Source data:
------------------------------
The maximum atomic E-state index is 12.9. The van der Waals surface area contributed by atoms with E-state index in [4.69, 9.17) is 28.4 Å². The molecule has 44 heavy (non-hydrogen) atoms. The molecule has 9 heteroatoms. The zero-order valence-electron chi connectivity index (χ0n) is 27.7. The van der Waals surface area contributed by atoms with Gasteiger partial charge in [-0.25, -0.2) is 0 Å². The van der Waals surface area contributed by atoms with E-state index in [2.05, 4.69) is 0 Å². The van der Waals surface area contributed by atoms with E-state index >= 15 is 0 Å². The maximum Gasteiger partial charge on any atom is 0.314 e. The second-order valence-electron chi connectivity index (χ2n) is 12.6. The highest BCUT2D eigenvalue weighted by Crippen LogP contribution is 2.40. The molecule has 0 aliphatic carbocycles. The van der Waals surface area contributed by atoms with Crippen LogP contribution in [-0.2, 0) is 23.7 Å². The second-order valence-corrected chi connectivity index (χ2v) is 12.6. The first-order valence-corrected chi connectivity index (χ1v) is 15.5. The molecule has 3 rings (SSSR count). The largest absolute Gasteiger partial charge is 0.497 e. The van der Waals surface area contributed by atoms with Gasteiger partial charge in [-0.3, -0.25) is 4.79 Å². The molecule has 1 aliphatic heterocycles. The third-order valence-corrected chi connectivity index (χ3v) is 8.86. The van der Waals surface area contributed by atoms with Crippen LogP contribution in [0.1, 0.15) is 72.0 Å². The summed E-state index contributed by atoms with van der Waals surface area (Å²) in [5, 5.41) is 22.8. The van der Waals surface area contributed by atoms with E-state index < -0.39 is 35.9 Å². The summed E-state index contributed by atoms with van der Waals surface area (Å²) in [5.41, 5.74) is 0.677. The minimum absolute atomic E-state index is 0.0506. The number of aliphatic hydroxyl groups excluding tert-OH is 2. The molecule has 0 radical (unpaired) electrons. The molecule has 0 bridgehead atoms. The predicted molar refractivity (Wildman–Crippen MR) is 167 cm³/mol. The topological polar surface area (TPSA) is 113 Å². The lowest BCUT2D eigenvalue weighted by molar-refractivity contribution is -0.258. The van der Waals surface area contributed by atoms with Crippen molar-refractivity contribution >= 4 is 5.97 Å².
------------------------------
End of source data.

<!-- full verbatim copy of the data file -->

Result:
The maximum atomic E-state index is 12.9. The van der Waals surface area contributed by atoms with E-state index in [4.69, 9.17) is 28.4 Å². The molecule has 44 heavy (non-hydrogen) atoms. The molecule has 9 heteroatoms. The zero-order valence-electron chi connectivity index (χ0n) is 27.7. The van der Waals surface area contributed by atoms with Gasteiger partial charge in [-0.25, -0.2) is 0 Å². The van der Waals surface area contributed by atoms with E-state index in [2.05, 4.69) is 0 Å². The van der Waals surface area contributed by atoms with E-state index >= 15 is 0 Å². The maximum Gasteiger partial charge on any atom is 0.314 e. The second-order valence-electron chi connectivity index (χ2n) is 12.6. The highest BCUT2D eigenvalue weighted by Crippen LogP contribution is 2.40. The molecule has 0 aliphatic carbocycles. The van der Waals surface area contributed by atoms with Crippen LogP contribution in [-0.2, 0) is 23.7 Å². The second-order valence-corrected chi connectivity index (χ2v) is 12.6. The first-order valence-corrected chi connectivity index (χ1v) is 15.5. The molecule has 3 rings (SSSR count). The largest absolute Gasteiger partial charge is 0.497 e. The van der Waals surface area contributed by atoms with Gasteiger partial charge in [-0.3, -0.25) is 4.79 Å². The molecule has 1 aliphatic heterocycles. The third-order valence-corrected chi connectivity index (χ3v) is 8.86. The van der Waals surface area contributed by atoms with Crippen LogP contribution in [0.1, 0.15) is 72.0 Å². The summed E-state index contributed by atoms with van der Waals surface area (Å²) in [5, 5.41) is 22.8. The van der Waals surface area contributed by atoms with E-state index < -0.39 is 35.9 Å². The summed E-state index contributed by atoms with van der Waals surface area (Å²) in [5.41, 5.74) is 0.677. The minimum absolute atomic E-state index is 0.0506. The number of aliphatic hydroxyl groups excluding tert-OH is 2. The molecule has 0 radical (unpaired) electrons. The molecule has 0 bridgehead atoms. The predicted molar refractivity (Wildman–Crippen MR) is 167 cm³/mol. The topological polar surface area (TPSA) is 113 Å². The lowest BCUT2D eigenvalue weighted by molar-refractivity contribution is -0.258. The van der Waals surface area contributed by atoms with Crippen molar-refractivity contribution >= 4 is 5.97 Å².